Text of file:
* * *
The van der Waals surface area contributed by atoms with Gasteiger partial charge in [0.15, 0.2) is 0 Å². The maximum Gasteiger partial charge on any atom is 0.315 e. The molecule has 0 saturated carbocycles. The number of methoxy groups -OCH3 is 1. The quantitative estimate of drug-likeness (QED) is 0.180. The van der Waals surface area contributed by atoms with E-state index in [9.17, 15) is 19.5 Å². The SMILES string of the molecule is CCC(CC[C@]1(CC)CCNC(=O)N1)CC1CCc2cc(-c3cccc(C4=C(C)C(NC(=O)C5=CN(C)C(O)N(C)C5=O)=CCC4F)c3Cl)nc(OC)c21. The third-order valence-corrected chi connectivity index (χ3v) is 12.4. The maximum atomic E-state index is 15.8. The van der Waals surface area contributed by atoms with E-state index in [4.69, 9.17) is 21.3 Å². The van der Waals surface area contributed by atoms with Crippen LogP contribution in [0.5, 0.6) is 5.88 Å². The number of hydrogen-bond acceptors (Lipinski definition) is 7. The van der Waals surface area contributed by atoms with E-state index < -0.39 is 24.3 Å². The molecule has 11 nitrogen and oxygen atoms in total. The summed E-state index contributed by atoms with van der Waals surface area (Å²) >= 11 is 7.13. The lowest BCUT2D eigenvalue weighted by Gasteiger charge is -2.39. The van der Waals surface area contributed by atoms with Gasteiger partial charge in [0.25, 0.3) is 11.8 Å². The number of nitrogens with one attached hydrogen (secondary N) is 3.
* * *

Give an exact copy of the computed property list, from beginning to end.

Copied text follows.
The van der Waals surface area contributed by atoms with Gasteiger partial charge in [0.15, 0.2) is 0 Å². The maximum Gasteiger partial charge on any atom is 0.315 e. The molecule has 0 saturated carbocycles. The number of methoxy groups -OCH3 is 1. The quantitative estimate of drug-likeness (QED) is 0.180. The van der Waals surface area contributed by atoms with E-state index in [9.17, 15) is 19.5 Å². The SMILES string of the molecule is CCC(CC[C@]1(CC)CCNC(=O)N1)CC1CCc2cc(-c3cccc(C4=C(C)C(NC(=O)C5=CN(C)C(O)N(C)C5=O)=CCC4F)c3Cl)nc(OC)c21. The third-order valence-corrected chi connectivity index (χ3v) is 12.4. The maximum atomic E-state index is 15.8. The van der Waals surface area contributed by atoms with E-state index in [4.69, 9.17) is 21.3 Å². The van der Waals surface area contributed by atoms with Crippen LogP contribution in [0.5, 0.6) is 5.88 Å². The number of hydrogen-bond acceptors (Lipinski definition) is 7. The van der Waals surface area contributed by atoms with E-state index < -0.39 is 24.3 Å². The molecule has 11 nitrogen and oxygen atoms in total. The summed E-state index contributed by atoms with van der Waals surface area (Å²) >= 11 is 7.13. The lowest BCUT2D eigenvalue weighted by Gasteiger charge is -2.39. The van der Waals surface area contributed by atoms with Gasteiger partial charge in [0.25, 0.3) is 11.8 Å². The number of nitrogens with one attached hydrogen (secondary N) is 3.